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So what does Japan do now? Here is where it gets interesting, as Japan has been a sort of laboratory for post-bubble policies. It suffered from the implosion of asset bubbles and subsequent deleveraging and deflation, and it has been throwing in an interesting mix of policies to deal with the aftermath.

Some of that highly successful (public releveraging is exactly what is warranted), but others not so, like lack of decisive action early on with deflation and bad debts, and some fiscal retrenchment mistakes (1997 and 2014).

Since the negative rates seem to have backfired, there are little obvious things that Japan can do to revive growth and inflation, necessary to get the public debt under control.

Helicopters to the rescue?

Japan could embark on a (fairly limited) amount of so called helicopter money, instead of having the BoJ (the Bank of Japan) inject money into the financial system, which is supposed to work through bringing interest rates down which is supposed to spur lending and move people into more risky assets.

The truth is that with interest rates already rock bottom, there is little traction here, most of the success of Abenomics simply worked by lowering the yen but that also has petered out and reversed.

Helicopter money entails central banks to inject money directly into the 'veins of the economy,' rather than taking the detour through the financial system where it has limited effects and increasingly worrying side-effects.

The idea, or at least the term helicopter money comes from no less than Milton Friedman, although the idea circulated in Chicago university long before him. In its basic form, there are two varieties, getting money straight into the hands of governments or households:

  • The central bank financing the public sector directly, rather than the latter having to issue debt on the markets.
  • The central bank (more likely another government agency) crediting household accounts.

If the problem is insufficient demand and all other options have been exhausted then helicopter money could be a viable option.

In a way, Japan is already embarking on this. Here is Lord Turner, former UK financial regulator and one of the most forceful advocates of helicopter money (The Telegraph):

He calls Japan's move to issue government debt at a rate of 40 trillion yen, while the central bank expands its balance sheet at a rate of 80 trillion yen a year, "a de facto debt monetisation".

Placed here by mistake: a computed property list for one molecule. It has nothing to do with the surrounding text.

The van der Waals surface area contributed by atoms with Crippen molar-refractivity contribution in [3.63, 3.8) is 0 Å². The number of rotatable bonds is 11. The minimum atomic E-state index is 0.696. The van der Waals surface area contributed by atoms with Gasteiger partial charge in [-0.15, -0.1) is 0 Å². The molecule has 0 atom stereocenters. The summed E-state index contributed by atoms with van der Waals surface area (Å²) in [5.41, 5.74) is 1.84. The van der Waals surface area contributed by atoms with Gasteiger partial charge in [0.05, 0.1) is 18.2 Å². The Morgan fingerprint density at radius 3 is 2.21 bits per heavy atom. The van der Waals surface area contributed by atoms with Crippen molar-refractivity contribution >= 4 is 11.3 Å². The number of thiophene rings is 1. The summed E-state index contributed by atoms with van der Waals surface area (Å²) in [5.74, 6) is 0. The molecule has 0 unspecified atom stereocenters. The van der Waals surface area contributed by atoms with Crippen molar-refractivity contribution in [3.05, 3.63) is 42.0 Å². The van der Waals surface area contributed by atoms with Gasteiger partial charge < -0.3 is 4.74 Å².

"You are effectively replacing government debt with central bank money," says Lord Turner. "It would be better for authorities to publish a statement, laying out the rules and assuring the world it is not too much."

This is, of course, not without risk. But those that warned five years ago against QE leading to debt monetization and currency debasement, predicting accelerating inflation and bond market crashes have been proven profoundly wrong, at least so far.

Which is actually rather illuminating, as the amount of monetary fireworks has already exceeded most people's imagination, but basically only the US doesn't seem to need further expansion.

But even in the US there are complaints about the nature of the recovery, although that seems mostly an issue of wage growth (or rather, the lack of it). Nobody can argue that private sector job creation hasn't been brisk (even if more than a few try).

So the US doesn't need helicopter money and in the eurozone there are too many complications (legal and institutional) despite a very creative ECB president, which leaves Japan as the prime laboratory.

We think, on balance the upside outweighs the risk, basically because there is significant risk of doing nothing or too little.

Japan is facing strong headwinds from demographics, hasn't escaped deflation, which is wreaking havoc on its debt dynamics, and as the sales tax hike in 2014 shows, it can't tighten fiscal policy without consequences for the economy.

The private sector generates a chronic savings surplus; demographics and the lack of inflation itself probably the most important forces behind that.

A yen devaluation could break this cycle, but for the hard money men it must be a mystery why despite 80 trillion yen a month in debt monetization and at least some negative interest rates, the yen is still seen as a bit of a safe haven.

Japan is still one of the most interesting economic laboratories in the world, and very relevant as well as the ailments of bad demographics, lowflation or even deflation, and bad debt dynamics are never far away from other still prosperous countries.

Disclosure: I/we have no positions in any stocks mentioned, and no plans to initiate any positions within the next 72 hours.

I wrote this article myself, and it expresses my own opinions. I am not receiving compensation for it (other than from Seeking Alpha). I have no business relationship with any company whose stock is mentioned in this article.